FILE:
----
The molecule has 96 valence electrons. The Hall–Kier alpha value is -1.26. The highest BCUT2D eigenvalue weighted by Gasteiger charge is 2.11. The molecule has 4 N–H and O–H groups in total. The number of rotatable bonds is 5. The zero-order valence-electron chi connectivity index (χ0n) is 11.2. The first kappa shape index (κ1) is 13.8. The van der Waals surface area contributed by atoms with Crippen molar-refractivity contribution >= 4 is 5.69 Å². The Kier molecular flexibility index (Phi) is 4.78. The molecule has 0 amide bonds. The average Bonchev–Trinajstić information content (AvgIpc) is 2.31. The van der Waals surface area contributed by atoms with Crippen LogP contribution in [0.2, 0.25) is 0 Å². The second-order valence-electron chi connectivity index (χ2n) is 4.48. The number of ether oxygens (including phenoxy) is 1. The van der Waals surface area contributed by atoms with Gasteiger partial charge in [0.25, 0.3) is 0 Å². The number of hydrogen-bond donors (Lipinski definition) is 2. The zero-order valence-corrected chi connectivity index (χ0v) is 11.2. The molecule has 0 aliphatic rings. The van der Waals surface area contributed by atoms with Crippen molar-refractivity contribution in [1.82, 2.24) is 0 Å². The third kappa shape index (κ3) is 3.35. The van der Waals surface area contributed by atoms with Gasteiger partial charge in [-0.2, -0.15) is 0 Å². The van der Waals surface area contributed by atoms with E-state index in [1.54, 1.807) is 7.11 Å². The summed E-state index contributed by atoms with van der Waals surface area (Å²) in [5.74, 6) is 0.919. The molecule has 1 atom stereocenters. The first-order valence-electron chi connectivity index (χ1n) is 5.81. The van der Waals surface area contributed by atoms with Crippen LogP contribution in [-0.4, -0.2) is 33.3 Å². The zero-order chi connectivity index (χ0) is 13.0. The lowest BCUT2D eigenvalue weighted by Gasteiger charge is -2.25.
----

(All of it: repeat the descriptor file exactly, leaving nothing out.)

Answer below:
The molecule has 96 valence electrons. The Hall–Kier alpha value is -1.26. The highest BCUT2D eigenvalue weighted by Gasteiger charge is 2.11. The molecule has 4 N–H and O–H groups in total. The number of rotatable bonds is 5. The zero-order valence-electron chi connectivity index (χ0n) is 11.2. The first kappa shape index (κ1) is 13.8. The van der Waals surface area contributed by atoms with Crippen molar-refractivity contribution >= 4 is 5.69 Å². The Kier molecular flexibility index (Phi) is 4.78. The molecule has 0 amide bonds. The average Bonchev–Trinajstić information content (AvgIpc) is 2.31. The van der Waals surface area contributed by atoms with Crippen LogP contribution in [0.2, 0.25) is 0 Å². The second-order valence-electron chi connectivity index (χ2n) is 4.48. The number of ether oxygens (including phenoxy) is 1. The van der Waals surface area contributed by atoms with Gasteiger partial charge in [0.25, 0.3) is 0 Å². The number of hydrogen-bond donors (Lipinski definition) is 2. The zero-order valence-corrected chi connectivity index (χ0v) is 11.2. The molecule has 0 aliphatic rings. The van der Waals surface area contributed by atoms with Crippen molar-refractivity contribution in [1.82, 2.24) is 0 Å². The third kappa shape index (κ3) is 3.35. The van der Waals surface area contributed by atoms with Gasteiger partial charge in [-0.2, -0.15) is 0 Å². The van der Waals surface area contributed by atoms with E-state index in [1.54, 1.807) is 7.11 Å². The summed E-state index contributed by atoms with van der Waals surface area (Å²) in [5.74, 6) is 0.919. The molecule has 1 atom stereocenters. The first-order valence-electron chi connectivity index (χ1n) is 5.81. The van der Waals surface area contributed by atoms with Crippen LogP contribution in [-0.4, -0.2) is 33.3 Å². The zero-order chi connectivity index (χ0) is 13.0. The lowest BCUT2D eigenvalue weighted by Gasteiger charge is -2.25.